Id. at 555-56. The jury found beyond a reasonable doubt the statutory aggravating circumstance that the murder was especially heinous, atrocious, or cruel in that it involved torture or depravity of mind. Concluding that this aggravating circumstance outweighed Middlebrooks's mitigating factors, the jury reimposed a sentence of death. The Tennessee Court of Criminal Appeals and Tennessee Supreme Court affirmed the sentence on direct appeal. State v. Middlebrooks, No. 01C01-9606-CR-00230, 1998 WL 13819 (Tenn.Crim.App. Jan. 15, 1998) (unpublished opinion); Middlebrooks, 995 S.W.2d 550.

In November 1999, Middlebrooks filed a petition for postconviction relief in state court, raising, inter alia, ineffective assistance of counsel based on trial counsel's alleged inadequate performance during the resentencing proceeding. In May 2001, while the petition was pending, the state trial court denied Middlebrooks's ex parte motion for funds to conduct brain scans on Middlebrooks. After an evidentiary hearing at which Middlebrooks's resentencing attorneys testified, the trial court dismissed the petition in July 2001. The Tennessee Court of Criminal Appeals affirmed. Middlebrooks v. State, No. M2001-01865, 2003 WL 61244 (Tenn.Crim.App. Jan. 9, 2003) (unpublished opinion).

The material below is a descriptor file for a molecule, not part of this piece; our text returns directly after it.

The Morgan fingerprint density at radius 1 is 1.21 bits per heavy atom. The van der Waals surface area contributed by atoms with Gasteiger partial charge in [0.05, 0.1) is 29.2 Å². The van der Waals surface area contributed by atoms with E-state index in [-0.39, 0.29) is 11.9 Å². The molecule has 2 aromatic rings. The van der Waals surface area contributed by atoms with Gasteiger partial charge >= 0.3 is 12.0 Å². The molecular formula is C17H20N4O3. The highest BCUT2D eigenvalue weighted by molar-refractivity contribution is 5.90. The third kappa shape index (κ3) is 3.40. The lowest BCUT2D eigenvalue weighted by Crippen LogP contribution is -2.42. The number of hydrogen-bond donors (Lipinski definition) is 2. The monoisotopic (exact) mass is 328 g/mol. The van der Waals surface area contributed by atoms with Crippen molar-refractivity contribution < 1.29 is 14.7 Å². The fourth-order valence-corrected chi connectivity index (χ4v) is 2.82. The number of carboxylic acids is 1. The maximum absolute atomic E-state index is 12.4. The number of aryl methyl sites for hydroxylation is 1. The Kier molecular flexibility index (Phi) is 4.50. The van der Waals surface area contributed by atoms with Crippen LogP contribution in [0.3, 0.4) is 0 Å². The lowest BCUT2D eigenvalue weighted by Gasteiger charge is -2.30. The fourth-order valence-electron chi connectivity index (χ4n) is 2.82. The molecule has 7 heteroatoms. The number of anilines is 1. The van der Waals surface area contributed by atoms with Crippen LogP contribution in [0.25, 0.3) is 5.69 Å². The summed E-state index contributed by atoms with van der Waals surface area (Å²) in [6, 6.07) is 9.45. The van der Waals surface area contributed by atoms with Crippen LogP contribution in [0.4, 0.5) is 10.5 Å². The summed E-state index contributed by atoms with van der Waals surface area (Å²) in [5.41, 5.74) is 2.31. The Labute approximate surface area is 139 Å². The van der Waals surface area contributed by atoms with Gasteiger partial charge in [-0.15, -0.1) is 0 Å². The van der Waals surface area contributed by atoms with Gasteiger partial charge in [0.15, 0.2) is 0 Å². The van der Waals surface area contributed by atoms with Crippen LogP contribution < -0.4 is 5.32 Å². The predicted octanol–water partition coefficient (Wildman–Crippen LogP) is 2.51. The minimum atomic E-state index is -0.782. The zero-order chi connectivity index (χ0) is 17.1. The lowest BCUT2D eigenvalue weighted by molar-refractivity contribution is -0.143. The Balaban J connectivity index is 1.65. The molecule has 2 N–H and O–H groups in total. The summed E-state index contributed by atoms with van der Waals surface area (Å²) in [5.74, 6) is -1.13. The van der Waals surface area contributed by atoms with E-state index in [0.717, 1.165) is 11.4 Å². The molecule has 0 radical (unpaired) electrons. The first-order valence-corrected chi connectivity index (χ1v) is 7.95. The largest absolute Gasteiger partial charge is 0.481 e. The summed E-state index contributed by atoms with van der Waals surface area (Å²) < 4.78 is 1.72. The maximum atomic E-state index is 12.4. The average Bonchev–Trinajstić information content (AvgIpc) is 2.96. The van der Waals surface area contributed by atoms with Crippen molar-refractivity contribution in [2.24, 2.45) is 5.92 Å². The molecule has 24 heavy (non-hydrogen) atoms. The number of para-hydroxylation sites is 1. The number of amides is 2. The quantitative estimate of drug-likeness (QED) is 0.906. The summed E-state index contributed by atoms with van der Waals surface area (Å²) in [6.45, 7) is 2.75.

Middlebrooks filed a petition for writ of habeas corpus in federal district court in September 2003, amending it in 2004. The district court denied all sixteen claims (with their multiple subclaims) raised therein, concluding that some were procedurally defaulted and rejecting others on the merits. Middlebrooks v. Bell, No. 3:03-0814 (M.D.Tenn. May 26, 2005) (unpublished opinion). The district court denied a COA and then, on remand from this court, issued a more particularized denial. Middlebrooks v. Bell, No. 03-0814, 2007 WL 760441 (M.D.Tenn. Mar. 8, 2007). We then granted a COA on the seven issues discussed below.


A. Standard of Review